|Michael Roberts in Finnigan's Festival of Fresh, Funky, Fun. |
Photo - Finnigan Productions.
6th Annual Finnigan’s Festival of Fresh Funky Fun
Various Writers & Directors
Review by Keith Waits
Entire contents are copyright © 2013 Keith Waits. All rights reserved.
If it’s April then it must be time again for Finnigan’s Festival of short plays. After six years, the determinedly adult and offbeat evening continues to push the boundaries and find the edge. To state that such a risky recipe for theatre may provide uneven results is entirely too obvious an observation, and the happy report is that this selection stands as one of the strongest yet.
The Life and Times of Brittany the Chicken revisits the same very odd poultry and white-trash obsessions featured in previous Festivals from co-author Sherry Deatrick, but with greater comic clarity in this new update fashioned in collaboration with Brian Walker. It is here broken into segments that bridge the gaps between the other pieces and provides a showcase for Michael Roberts’ talents, not least of which is the most piercing chicken cluck in town. Kelly Kapp and Brian Walker are also a hoot and a holler in support.
Tad Chitwood’s Status offers intriguing examination of human interaction in the age of digital relationships, with solid work from its cast, although the motivation for having its two female cast members disrobe seemed elusive, while The Gift from the Gift Shop plays very much like one of the Nick and Cory stories from writer Corey Music: a chaotic and funny goof on two young men shopping for a sword.
I Saw Mommy and Santa Claus, from Todd Zeigler, is a perhaps too obvious riff on children spying on Christmas Eve, although April Singer shines as the youngest, and Ben Unwin’s So Many Dicks delves into a raucous house party scenario that is nicely realized with particularly effective sound design and a good performance from Mr. Unwin himself.
Sexual politics is a dominant theme throughout the program, from Becky LeCron’s feminist-minded In the Driver’s Seat, which featured a singular comic performance from Briana Clemerson, to Andy Epstein’s The Big V, which skirts cliché but manages to end on a sweet and simple note of tenderness as a high school reunion provides the opportunity for a late night assignation. Brian West and Abby Braune do nice work together here.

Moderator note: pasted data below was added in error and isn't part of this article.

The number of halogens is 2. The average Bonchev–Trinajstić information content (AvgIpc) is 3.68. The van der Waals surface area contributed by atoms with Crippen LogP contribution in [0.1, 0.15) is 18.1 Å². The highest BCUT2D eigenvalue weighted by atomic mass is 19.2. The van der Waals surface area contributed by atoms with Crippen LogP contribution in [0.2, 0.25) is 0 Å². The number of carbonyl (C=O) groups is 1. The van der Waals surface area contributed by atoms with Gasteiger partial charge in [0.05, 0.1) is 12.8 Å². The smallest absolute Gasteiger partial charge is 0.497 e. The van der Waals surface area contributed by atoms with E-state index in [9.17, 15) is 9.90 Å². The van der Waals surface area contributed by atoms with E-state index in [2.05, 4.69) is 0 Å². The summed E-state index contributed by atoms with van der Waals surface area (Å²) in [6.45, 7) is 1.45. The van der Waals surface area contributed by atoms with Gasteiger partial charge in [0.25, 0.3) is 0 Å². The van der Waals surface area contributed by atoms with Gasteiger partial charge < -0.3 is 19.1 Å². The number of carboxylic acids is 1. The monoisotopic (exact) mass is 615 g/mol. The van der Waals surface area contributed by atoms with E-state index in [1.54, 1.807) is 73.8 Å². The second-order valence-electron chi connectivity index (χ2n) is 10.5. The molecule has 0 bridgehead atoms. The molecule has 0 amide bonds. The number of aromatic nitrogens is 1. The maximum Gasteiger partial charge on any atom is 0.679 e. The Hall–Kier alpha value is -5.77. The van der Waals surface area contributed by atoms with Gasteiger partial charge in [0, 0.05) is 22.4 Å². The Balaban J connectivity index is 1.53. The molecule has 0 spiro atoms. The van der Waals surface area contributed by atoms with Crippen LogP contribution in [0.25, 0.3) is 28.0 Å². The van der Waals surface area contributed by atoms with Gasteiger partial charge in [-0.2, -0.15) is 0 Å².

Genial crudeness defines Dry Erase BJ, in which a woman sits with a sign advertising sexual favors for cash in a shopping mall. Brian Walker’s tidy & economical script upends the conventional moral attitude towards prostitution with humor and the most graphic adult moment of the night, and Jane Mattingly lends the role enough stubborn dignity to ground it against the cheap and tawdry.
Dreaming on Empty, by Ben Gierhart, was a well-observed exchange between two co-workers, well played by Michael Mayes and April Singer. It is here, in Ms. Singer’s work, that one finds the best performance of the evening: alert and alive in the moment, her spontaneous energy made the dialogue seem organic and her emotions as fluid and natural as real life.
One of the more ambitious pieces was Mitch Field’s Silverman, in which the brutal and tragic relationship between a father and son is explored in a challenging structure that struggled at times for clarity, but managed a performance of raw emotion from Eric Welch and some nicely underplayed moments from Sean Childress that was undeniably powerful. Michael Mayes and Chet Gray were solid support players.
The evening concluded with an intriguing science fiction story in which finding out your mother is not who you thought she was is given a unique twist in Rachel White’s The Mother Machine. In the best tradition of the genre, a robotic parent prompts questions of identity and familial role-playing and gives Becky LeCron a showcase moment as Mother.
In the past, the concept of Funky, Fresh Fun has occasionally allowed outrageousness for outrageousness’ sake, but this year’s crop of shorts from local scribes worked surprisingly well as a family of plays, and was smartly produced and directed with quality and consistency belying the large creative team at work. The Finnigan Festival is not the only local program of short plays that will be available this season, but it is the standard against all others can be measured.
April 4, 5, 6, 11, 12 &13-, 2013 @7:30pm
Finnigan Productions at
The Bard’s Town
1801 Bardstown Road
Louisville, KY 40205